Lorenzo Simonelli GE

Lorenzo Simonelli

GE Oilfield Giant is Ready to Prosper, If Recovery Cooperates

Lorenzo Simonelli's initial focus is on how he can reap the most savings as he stitches together the two businesses without sacrificing market share.

General Electric Co.’s new oilfield services behemoth is poised to capitalize on a recovery from the worst crude crash in a generation -- except no one is sure when that will actually happen.

The merger of GE’s oil and gas business with Baker Hughes Inc. officially closed Monday, creating a provider of services and equipment that’s second in size only to Schlumberger Ltd. While Lorenzo Simonelli, the GE (IW 500/6) oil executive who will lead the new Baker Hughes, says his company carries built-in advantages over its rivals, the launch comes at a time of growing risks and uncertainty in the oil market at large.

Shale explorers have been leading a fresh drilling boom, boosting budgets 10 times faster in the U.S. than the rest of the world. Whether that growth continues, though, is far from certain. After almost six months of growth, the number of rigs targeting oil fell last week and production declined. That hints at growing caution among producers for next year.

"I think they need a little more time over the course of this year to make those decisions," Simonelli said in an interview Friday ahead of finalizing the merger Monday. Likewise, he’s not ready to make any new predictions on the profit outlook for his company in 2018. "It’s a little early to say."

Ticker BHGE

The new company begins trading under the ticker BHGE on Wednesday. Simonelli said his initial focus is on how he can reap the most savings as he stitches together the two businesses without sacrificing market share. To do that, he’s touting how the merger brings together strengths that can’t be matched by competitors such as Halliburton Co., Schlumberger or Weatherford International Plc.

"I think we’re No. 1," Simonelli said shortly after a shareholder meeting where 99% of votes cast were in favor of the deal. "When you look at the people we play against -- a Schlumberger, a Halliburton, a Weatherford -- they don’t have the same portfolio that we do."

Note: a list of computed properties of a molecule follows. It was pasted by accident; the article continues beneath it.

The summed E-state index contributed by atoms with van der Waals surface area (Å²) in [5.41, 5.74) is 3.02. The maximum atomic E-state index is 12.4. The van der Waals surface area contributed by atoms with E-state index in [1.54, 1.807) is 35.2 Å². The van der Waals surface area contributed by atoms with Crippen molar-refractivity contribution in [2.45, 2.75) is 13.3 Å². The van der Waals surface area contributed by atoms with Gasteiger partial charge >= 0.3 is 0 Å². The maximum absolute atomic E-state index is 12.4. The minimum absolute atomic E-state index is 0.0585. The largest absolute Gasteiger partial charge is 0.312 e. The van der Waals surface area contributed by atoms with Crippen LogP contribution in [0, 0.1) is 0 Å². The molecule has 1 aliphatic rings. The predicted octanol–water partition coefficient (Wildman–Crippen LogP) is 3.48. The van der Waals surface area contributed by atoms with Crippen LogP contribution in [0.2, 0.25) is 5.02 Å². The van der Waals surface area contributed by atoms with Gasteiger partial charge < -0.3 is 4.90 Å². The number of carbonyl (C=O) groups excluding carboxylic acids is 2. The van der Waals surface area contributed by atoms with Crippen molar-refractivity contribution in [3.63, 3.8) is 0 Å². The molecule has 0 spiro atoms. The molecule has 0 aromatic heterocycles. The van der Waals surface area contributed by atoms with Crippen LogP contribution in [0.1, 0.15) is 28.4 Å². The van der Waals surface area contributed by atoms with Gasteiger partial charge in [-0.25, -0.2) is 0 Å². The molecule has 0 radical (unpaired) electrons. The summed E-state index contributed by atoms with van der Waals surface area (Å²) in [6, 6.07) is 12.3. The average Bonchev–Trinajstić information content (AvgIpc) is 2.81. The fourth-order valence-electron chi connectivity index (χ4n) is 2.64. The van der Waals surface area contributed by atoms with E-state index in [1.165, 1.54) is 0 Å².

After oil prices hit bottom at $26.05 a barrel in February 2016, a short-lived rally earlier this year fizzled on worries that a global glut wasn’t getting any better. Oil fell briefly into a bear market last month, and now is trading around $46 a barrel.

Oil service companies, which were hit first and worst by the oil crash, have been slow to benefit from the past year’s drilling renaissance. GE’s reconstituted Baker Hughes was forecast by executives to have 2018 earnings before interest, taxes, depreciation and amortization of $5.5 billion. Yet analysts including J. David Anderson at Barclays are now predicting it will be a billion less.

Tudor Pickering Holt & Co. recently downgraded Baker Hughes to a hold rating until some of the clouds clear. "We like the pro forma business, but wrestle with 2018 growth prospects," analysts at the Houston bank wrote June 23 in a note to investors.

Simonelli is counting on more predictable income such as equipment maintenance contracts around the world to help compensate for the ups and downs of the U.S. drilling outlook.

‘More Continuity’

"It provides more continuity and stability in the earnings and less volatility," Simonelli said.

GE owns 62.5% of the new Baker Hughes. In the past, the oil business has been a drag on earnings for the Boston-based industrial giant, frustrating investors who bemoaned GE’s terrible timing in building up the business ahead of the 2014 market crash. The merger creates a stronger company that should turn that around, Simonelli said.

In turn, GE’s financial discipline may help smooth out some of the quarterly earnings misses Baker Hughes has reported in the past, Brian Youngberg, an analyst at Edward Jones, said in a phone interview.

"GE will run a pretty tight ship as majority owner," Youngberg said. "They’ll probably bring some of that GE discipline to Baker Hughes."

By David Wethe and Richard Clough

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